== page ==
January 2, 2009 11:17:01 pm
How does one interpret the massive victory of the BJP in the assembly elections of Jammu and Kashmir? Is it simply the communal polarisation of the Jammu region — a direct impact of the religious mobilisation during Amarnath land agitation? Certainly the BJP’s gain, from one seat in 2002 to eleven now — all in the Hindu-dominated belt of the region — has a reflection of the agitation, and yet the verdict is not as straight as it seems to be.
To begin with, the Hindu belt has not exclusively gone to the BJP; there are many significant exceptions where the party has lost. Of these, the most interesting is the case of Bishnah where it had fielded the widow of Kuldeep Verma, whose suicide during the agitation had generated an intense response in Jammu. It was this constituency which Gujarat CM Narender Modi had chosen to campaign for. This epicentre of the agitation could not be returned to the BJP. There were many other constituencies that had witnessed a strong emotional response during the agitation — such as, Kathua, Samba, Vijaypur and Akhnoor — that remained constantly in the news during the agitation, but did not return the BJP. Another constituency where the BJP faced a setback was Gandhi Nagar, the urban heartland of Jammu where Nirmal Singh, the erstwhile party president, was contesting. Nowshera, Billawar, Ramnagar, Udhampur, Chenani, Chhamb were the other constituencies which saw the mobilisation during the agitation but remained out of the BJP fold.
Interestingly, some of these seats have gone not only to the Congress and the local Panthers Party, but also to the National Conference — a party against which negative campaigns were launched in these areas, and the statement made by Omar Abdullah in Parliament was used to whip up frenzy against the Kashmiri leadership. That the impact of such campaigning had not gone deep could be seen soon after the election process began — the flags of the NC were all over the place.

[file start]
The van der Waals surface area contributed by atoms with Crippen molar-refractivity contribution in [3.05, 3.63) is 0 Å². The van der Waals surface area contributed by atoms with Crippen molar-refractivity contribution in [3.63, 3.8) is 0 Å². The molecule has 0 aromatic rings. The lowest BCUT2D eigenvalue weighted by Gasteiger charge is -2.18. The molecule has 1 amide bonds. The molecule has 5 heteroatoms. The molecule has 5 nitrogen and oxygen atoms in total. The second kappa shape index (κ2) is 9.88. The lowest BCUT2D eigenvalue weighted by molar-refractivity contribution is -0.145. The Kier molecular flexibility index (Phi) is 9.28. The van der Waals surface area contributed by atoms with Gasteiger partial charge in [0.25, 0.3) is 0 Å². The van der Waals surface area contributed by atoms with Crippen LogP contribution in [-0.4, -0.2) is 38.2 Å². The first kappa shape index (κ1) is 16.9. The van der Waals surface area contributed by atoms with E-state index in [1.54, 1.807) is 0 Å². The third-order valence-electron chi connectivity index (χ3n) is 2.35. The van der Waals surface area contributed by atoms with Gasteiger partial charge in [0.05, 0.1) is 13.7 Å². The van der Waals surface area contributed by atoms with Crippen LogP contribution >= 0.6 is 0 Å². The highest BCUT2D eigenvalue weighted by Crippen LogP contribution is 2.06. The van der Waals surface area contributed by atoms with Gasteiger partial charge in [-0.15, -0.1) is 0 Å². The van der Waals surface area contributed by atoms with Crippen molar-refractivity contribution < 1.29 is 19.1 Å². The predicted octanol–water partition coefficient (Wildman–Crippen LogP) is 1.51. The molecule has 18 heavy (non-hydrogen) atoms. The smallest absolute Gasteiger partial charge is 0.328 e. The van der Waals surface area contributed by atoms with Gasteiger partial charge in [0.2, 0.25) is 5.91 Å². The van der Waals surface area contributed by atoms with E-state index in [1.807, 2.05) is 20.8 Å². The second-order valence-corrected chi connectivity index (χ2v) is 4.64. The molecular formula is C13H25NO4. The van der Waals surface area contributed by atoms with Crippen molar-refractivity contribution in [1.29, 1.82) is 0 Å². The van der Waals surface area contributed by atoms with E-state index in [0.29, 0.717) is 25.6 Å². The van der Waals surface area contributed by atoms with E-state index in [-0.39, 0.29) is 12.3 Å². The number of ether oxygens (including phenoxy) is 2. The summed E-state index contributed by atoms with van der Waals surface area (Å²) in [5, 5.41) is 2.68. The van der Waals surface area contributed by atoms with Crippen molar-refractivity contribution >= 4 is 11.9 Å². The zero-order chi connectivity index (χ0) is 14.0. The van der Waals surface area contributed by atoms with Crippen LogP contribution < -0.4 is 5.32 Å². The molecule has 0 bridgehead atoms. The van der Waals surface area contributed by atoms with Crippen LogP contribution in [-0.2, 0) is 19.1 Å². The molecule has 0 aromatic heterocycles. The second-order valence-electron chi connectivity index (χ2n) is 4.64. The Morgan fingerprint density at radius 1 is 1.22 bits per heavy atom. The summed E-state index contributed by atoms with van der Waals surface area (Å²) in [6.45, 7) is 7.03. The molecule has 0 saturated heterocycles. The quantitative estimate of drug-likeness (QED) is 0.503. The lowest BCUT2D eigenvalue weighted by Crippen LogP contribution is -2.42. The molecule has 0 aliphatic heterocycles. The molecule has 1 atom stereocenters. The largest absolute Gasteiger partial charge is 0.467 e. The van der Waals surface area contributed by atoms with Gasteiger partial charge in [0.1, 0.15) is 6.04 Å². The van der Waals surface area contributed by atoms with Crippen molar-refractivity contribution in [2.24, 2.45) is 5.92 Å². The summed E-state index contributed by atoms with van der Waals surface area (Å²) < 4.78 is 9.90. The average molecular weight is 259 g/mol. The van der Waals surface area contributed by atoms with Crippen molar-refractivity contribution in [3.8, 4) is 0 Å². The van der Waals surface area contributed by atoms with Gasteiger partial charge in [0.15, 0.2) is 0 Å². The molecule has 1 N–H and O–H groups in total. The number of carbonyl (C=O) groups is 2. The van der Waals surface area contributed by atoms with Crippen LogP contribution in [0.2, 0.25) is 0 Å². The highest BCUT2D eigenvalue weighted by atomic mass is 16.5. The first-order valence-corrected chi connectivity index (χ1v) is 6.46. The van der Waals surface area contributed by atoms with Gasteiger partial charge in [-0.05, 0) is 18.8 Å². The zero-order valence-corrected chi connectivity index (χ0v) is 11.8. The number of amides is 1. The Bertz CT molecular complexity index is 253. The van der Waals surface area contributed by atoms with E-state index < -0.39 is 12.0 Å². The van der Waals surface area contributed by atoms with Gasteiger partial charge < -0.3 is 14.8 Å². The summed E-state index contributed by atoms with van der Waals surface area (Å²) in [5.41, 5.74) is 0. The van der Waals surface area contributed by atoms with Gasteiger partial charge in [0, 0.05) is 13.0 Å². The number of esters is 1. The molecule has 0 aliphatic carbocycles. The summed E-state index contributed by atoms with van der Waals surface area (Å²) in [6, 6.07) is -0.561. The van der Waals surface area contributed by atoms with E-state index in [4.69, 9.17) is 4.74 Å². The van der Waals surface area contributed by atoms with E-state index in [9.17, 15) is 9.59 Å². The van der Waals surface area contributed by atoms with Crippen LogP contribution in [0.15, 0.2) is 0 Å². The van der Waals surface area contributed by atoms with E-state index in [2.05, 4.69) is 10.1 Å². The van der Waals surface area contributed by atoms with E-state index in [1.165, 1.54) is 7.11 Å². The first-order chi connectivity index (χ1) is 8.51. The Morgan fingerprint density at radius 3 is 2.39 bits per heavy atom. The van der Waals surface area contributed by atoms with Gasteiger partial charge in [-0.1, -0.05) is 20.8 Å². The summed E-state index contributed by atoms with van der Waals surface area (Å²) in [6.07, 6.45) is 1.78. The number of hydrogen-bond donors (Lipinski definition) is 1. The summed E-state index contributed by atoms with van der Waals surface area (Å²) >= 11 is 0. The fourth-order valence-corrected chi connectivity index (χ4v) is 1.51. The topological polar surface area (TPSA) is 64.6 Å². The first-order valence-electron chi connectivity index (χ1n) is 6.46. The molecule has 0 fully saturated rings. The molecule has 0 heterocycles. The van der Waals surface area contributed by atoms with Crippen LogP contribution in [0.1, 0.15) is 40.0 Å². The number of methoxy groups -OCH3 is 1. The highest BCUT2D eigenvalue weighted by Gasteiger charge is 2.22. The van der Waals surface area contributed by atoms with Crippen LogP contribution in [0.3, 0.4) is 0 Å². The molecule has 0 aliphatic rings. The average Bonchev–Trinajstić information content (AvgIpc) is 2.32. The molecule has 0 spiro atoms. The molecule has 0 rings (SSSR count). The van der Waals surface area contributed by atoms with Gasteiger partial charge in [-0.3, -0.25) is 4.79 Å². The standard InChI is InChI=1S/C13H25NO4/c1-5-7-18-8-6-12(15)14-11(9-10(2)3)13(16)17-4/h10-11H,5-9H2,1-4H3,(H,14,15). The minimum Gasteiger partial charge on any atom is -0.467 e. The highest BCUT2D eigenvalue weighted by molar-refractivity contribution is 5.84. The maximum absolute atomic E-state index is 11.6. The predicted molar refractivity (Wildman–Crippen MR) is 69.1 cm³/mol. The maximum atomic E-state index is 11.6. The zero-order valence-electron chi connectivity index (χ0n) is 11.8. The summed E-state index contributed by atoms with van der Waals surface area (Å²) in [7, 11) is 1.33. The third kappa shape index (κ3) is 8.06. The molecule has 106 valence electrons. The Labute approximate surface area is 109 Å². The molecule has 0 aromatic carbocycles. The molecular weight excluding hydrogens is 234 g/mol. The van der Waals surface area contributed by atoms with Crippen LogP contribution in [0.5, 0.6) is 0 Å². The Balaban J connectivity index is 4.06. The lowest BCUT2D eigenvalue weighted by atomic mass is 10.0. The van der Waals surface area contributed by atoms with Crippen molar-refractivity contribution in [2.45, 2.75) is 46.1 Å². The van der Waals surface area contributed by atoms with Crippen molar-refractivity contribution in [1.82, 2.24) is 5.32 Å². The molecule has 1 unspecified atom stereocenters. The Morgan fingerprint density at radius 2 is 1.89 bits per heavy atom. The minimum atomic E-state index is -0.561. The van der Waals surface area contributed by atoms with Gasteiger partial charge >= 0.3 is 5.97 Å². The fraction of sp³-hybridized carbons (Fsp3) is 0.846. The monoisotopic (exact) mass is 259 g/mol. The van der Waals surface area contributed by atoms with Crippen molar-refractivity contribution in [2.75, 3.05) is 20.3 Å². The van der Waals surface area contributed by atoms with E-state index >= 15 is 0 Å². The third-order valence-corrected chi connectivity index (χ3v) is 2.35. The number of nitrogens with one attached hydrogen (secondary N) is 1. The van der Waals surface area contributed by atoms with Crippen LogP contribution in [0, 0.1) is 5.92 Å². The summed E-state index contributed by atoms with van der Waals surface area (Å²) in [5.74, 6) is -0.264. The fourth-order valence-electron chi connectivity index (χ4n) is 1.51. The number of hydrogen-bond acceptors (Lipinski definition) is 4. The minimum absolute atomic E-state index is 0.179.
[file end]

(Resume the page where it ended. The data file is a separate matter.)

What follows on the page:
Like the earlier times, one can see a plural political response in the Jammu region. The seats have been divided between the Congress, the NC, the BJP and the Panthers Party. It is difficult to see the communal polarisation, since the Muslim belt of the region has given as much of a plural response as the Hindu belt has. While in the two districts of Poonch and Rajouri the seats have been divided between the NC, the Congress and the PDP, in the Doda belt — comprising the three districts of Doda, Kishtwar and Ramban — it is the Congress which has registered its dominance, winning five of the six seats. The entry of the PDP is seen by many as an indication of the communalisation of the Muslim belt. Yet one cannot see Muslims in Rajouri and Poonch voting as a bloc for any party, divided as they are between the two identities — Gujjars and Paharis. Doda, meanwhile, is a story of development — it was the most backward and unattended area of the region, which was paid attention to by the Congress government, specifically by Ghulam Nabi Azad, who himself represented one of the constituencies within this belt.
If the BJP has succeeded in Jammu, it is not because of its communal agenda; it is because of many other factors, anti-incumbency working against the Congress being the most important one. The Congress faced problems also due to internal dissensions, wrong candidate choices, rebels and the lack of credible faces. Where it could field a credible candidate, as in Gandhi Nagar, it could win despite the BJP wave. It is a similar story of credible candidates in Kathua where an independent could win despite the constituency being a BJP stronghold.
On the whole, one can say that it was the vacuum of the regional politics that has helped the BJP. Jammu does not have a regional party parallel to the NC. (The Panthers Party is the only regional party of Jammu and it has succeeded in maintaining its position by retaining three of the four seats it had won in 2002.) Hence, the politics based upon the regional aspirations is appropriated by the BJP. The Amarnath agitation in many ways succeeded in Jammu because, apart from the Hindu sentiments, it could mobilise the dormant but persistent feeling in Jammu that this region is politically subordinated to Kashmir and is taken for granted when it comes to political negotiations with the Centre. It is therefore the regional rather than the communal response that has resulted in the BJP’s unprecedented victory.
The writer teaches political science at Jammu University
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